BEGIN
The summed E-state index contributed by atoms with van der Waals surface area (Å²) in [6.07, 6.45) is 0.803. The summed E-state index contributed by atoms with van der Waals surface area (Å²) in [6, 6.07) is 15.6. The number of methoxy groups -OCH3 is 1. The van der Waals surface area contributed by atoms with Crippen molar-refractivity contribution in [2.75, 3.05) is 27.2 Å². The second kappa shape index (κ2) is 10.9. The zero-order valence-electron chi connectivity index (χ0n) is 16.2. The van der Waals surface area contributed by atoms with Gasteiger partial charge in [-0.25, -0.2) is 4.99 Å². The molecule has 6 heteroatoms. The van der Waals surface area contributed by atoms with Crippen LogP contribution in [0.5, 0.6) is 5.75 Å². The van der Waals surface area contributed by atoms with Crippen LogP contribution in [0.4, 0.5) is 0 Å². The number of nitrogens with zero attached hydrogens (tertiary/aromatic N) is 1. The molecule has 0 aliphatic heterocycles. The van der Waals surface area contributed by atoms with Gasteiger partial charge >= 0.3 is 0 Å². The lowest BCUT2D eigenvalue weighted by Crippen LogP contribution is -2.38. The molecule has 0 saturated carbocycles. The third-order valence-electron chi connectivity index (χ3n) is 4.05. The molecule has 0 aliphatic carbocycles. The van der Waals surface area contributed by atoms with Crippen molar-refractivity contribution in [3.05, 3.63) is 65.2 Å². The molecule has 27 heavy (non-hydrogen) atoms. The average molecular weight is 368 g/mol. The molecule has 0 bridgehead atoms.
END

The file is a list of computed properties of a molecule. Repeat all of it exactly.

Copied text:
The summed E-state index contributed by atoms with van der Waals surface area (Å²) in [6.07, 6.45) is 0.803. The summed E-state index contributed by atoms with van der Waals surface area (Å²) in [6, 6.07) is 15.6. The number of methoxy groups -OCH3 is 1. The van der Waals surface area contributed by atoms with Crippen molar-refractivity contribution in [2.75, 3.05) is 27.2 Å². The second kappa shape index (κ2) is 10.9. The zero-order valence-electron chi connectivity index (χ0n) is 16.2. The van der Waals surface area contributed by atoms with Gasteiger partial charge in [-0.25, -0.2) is 4.99 Å². The molecule has 6 heteroatoms. The van der Waals surface area contributed by atoms with Crippen LogP contribution in [0.5, 0.6) is 5.75 Å². The van der Waals surface area contributed by atoms with Crippen LogP contribution in [0.4, 0.5) is 0 Å². The number of nitrogens with zero attached hydrogens (tertiary/aromatic N) is 1. The molecule has 0 aliphatic heterocycles. The van der Waals surface area contributed by atoms with Gasteiger partial charge >= 0.3 is 0 Å². The lowest BCUT2D eigenvalue weighted by Crippen LogP contribution is -2.38. The molecule has 0 saturated carbocycles. The third-order valence-electron chi connectivity index (χ3n) is 4.05. The molecule has 0 aliphatic carbocycles. The van der Waals surface area contributed by atoms with Crippen molar-refractivity contribution in [3.05, 3.63) is 65.2 Å². The molecule has 27 heavy (non-hydrogen) atoms. The average molecular weight is 368 g/mol. The molecule has 0 bridgehead atoms.